1. One day Saint Peter hears the bell ringing at the heavenly gates. When he opens, he sees a man running away, Surprised, he shakes his head and closes the gate. He is only ten steps away when the bell rings again. He opens the gate and sees the same man running away again. He closes the door but not fully and watches from behind. After a few seconds the bell rings again. St. Peter pulls the gate open and grabs the man by the arm. When St. Peter asks the man what kind of game he is playing, the man responds, “I can’t help it, the doctors are trying to revive me.
2. Grandma says to her granddaughter: “When I was your age, I was already working.” Granddaughter replies: “When I am your age, I’ll still be working!”
3. A Gabrovian applies for a job at a butcher’s shop. The butcher asks, “How many grams in a kilogram?” – “850,” the Gabrovian answers. “Excellent. You start tomorrow”
4. The employee comes to his boss: - Boss, our files are too full of documents. Perhaps we could dismiss those folders with documents which are older than twenty years? — Great idea!!! But before it, you have to make a copy of everything.
5. A Kurdish man is on a plane, he is sitting next to a Japanese business man. The Kurdish man hears a beep and sees the Japanese man whisper something into the cuff of his jacket. Thinking it’s a little unusual he goes back to reading his paper. A few minutes later again the man hears a beep and again the Japanese man murmers into the cuff of his shirt. The Kurdish man asks him what he is doing. To this the Japanese man explains that Japan is the centre of cutting edge technology. He works for a large international corporation and his company has just started to use mobile phones that are built into cufflinks in their shirts. The Kurdish man says “ah yes, we too in Kurdistan are very interested in technical innovation” and he begins to turn away. As he turns the Kurdish man jumps up shakes a little and sits back down in his seat. The Japanese man asks “are you ok” the Kurdish man replies “oh no its nothing, I just got an SMS”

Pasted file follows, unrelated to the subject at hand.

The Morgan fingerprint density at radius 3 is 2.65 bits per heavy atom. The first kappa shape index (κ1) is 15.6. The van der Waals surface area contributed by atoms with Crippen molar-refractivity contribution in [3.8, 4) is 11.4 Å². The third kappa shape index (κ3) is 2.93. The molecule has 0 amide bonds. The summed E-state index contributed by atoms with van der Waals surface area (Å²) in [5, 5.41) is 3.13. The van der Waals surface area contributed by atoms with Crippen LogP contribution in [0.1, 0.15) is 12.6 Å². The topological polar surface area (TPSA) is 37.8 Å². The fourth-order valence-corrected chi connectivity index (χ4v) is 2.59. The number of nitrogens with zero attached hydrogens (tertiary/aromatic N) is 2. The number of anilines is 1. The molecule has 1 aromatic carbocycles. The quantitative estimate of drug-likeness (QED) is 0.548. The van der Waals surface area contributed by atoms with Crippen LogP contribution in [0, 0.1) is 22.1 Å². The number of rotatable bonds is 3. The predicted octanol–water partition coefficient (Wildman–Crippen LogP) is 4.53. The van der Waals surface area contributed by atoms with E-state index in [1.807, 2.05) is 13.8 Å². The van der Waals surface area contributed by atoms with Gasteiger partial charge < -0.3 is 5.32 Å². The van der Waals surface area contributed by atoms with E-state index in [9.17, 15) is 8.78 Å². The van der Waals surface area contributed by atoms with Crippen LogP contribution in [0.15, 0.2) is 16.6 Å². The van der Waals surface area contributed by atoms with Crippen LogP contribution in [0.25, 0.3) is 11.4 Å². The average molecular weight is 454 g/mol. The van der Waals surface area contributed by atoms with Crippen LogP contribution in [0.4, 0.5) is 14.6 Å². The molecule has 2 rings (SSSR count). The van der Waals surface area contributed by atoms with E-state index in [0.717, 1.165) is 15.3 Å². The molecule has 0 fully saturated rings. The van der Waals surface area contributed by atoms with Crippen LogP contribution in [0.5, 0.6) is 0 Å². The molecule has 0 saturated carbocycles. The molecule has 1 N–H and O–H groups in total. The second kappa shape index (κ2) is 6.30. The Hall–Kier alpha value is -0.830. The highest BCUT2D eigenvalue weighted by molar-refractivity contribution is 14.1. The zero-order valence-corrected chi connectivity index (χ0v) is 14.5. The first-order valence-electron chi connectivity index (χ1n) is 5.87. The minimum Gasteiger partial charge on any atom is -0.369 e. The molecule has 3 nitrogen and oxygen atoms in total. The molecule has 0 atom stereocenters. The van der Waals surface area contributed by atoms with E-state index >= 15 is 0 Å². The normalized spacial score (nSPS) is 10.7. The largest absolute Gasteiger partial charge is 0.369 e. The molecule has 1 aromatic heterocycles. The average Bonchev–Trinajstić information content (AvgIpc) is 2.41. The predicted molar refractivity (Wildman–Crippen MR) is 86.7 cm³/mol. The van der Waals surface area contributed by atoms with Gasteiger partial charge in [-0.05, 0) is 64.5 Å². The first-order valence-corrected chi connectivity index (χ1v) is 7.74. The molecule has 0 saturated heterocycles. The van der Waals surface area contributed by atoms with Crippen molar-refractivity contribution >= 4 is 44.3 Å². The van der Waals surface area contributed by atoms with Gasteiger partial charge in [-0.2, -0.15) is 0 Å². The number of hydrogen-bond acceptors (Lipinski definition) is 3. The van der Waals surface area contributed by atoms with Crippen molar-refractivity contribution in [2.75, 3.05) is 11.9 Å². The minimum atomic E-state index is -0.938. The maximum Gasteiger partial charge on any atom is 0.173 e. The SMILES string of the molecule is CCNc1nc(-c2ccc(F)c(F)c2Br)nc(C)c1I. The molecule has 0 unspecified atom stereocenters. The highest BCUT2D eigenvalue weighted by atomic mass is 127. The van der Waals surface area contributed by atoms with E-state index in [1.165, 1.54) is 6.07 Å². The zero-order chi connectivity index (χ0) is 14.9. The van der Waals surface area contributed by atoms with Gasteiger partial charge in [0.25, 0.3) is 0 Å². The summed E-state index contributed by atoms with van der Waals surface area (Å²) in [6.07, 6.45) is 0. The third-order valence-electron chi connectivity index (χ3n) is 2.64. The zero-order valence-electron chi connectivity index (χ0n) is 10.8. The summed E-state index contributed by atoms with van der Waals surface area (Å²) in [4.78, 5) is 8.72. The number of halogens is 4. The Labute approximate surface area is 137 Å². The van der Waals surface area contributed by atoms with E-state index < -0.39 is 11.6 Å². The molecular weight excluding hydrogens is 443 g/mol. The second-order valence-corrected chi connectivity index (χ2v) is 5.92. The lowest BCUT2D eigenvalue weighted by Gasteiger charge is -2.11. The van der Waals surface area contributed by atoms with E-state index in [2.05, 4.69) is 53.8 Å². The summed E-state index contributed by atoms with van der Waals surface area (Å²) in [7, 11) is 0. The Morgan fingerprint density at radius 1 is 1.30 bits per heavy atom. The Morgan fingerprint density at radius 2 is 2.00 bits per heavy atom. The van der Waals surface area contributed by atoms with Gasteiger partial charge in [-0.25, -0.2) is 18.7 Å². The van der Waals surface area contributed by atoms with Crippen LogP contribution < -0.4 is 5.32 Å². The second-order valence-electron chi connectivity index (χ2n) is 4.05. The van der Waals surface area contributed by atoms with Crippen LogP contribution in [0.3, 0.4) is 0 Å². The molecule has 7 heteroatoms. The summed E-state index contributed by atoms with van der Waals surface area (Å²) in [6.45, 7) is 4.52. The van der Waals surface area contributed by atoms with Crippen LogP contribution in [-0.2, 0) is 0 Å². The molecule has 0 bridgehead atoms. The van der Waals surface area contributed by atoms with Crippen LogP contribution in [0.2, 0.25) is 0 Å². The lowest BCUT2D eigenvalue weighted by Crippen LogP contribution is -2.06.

6. A panda walks into a café. He orders a sandwich, eats it, then draws a gun and proceeds to fire it at the other patrons. ‘Why?’ asks the confused, surviving waiter amidst the carnage, as the panda makes towards the exit. The panda produces a badly punctuated wildlife manual and tosses it over his shoulder. ‘Well, I’m a panda,’ he says, at the door. ‘Look it up.’ The waiter turns to the relevant entry in the manual and, sure enough, finds an explanation. ‘Panda. Large black-and-white bear-like mammal, native to China. Eats, shoots and leaves.’
7. Two rich men were talking over coffee one day and one of them said to the other one “Hey I tell you my driver is really stupid… you don’t believe? Let me show you.” and he called his driver Ah Beng over and said “Ah Beng, here is a 10 dollar note, go to the car showroom and buy me a Mercedes.” to which Ah Beng replied, “Yes Sir! right away!” and rushed off to the showroom. The rich man turned to his friend and said, “See, I told you he was stupid.” The other rich man said, “That’s nothing, you want to see stupid, I will show you stupid.” and he called his driver, Ali. “Ali, go home now and check to see if I’m at home.” to which Ali said, “Yes Sir, right away Sir.” and ran home. “See what I told you? He doesn’t even have enough brains to know that I cannot be at home if I am here.” Later on, the two drivers met on the road. Ah Beng said to Ali, “Eh, you know my boss is sooo stupid. He gave me 10 dollars and ask me to go to the car showroom and buy him a Mercedes….. Doesn’t he know that today is Sunday lah, the showroom is closed!” Ali replied, “You think he is stupid ah? My boss lagi worse, he asked me to go home to check if he is at home…. He got hand phone what, can just call up to check lah!!!!”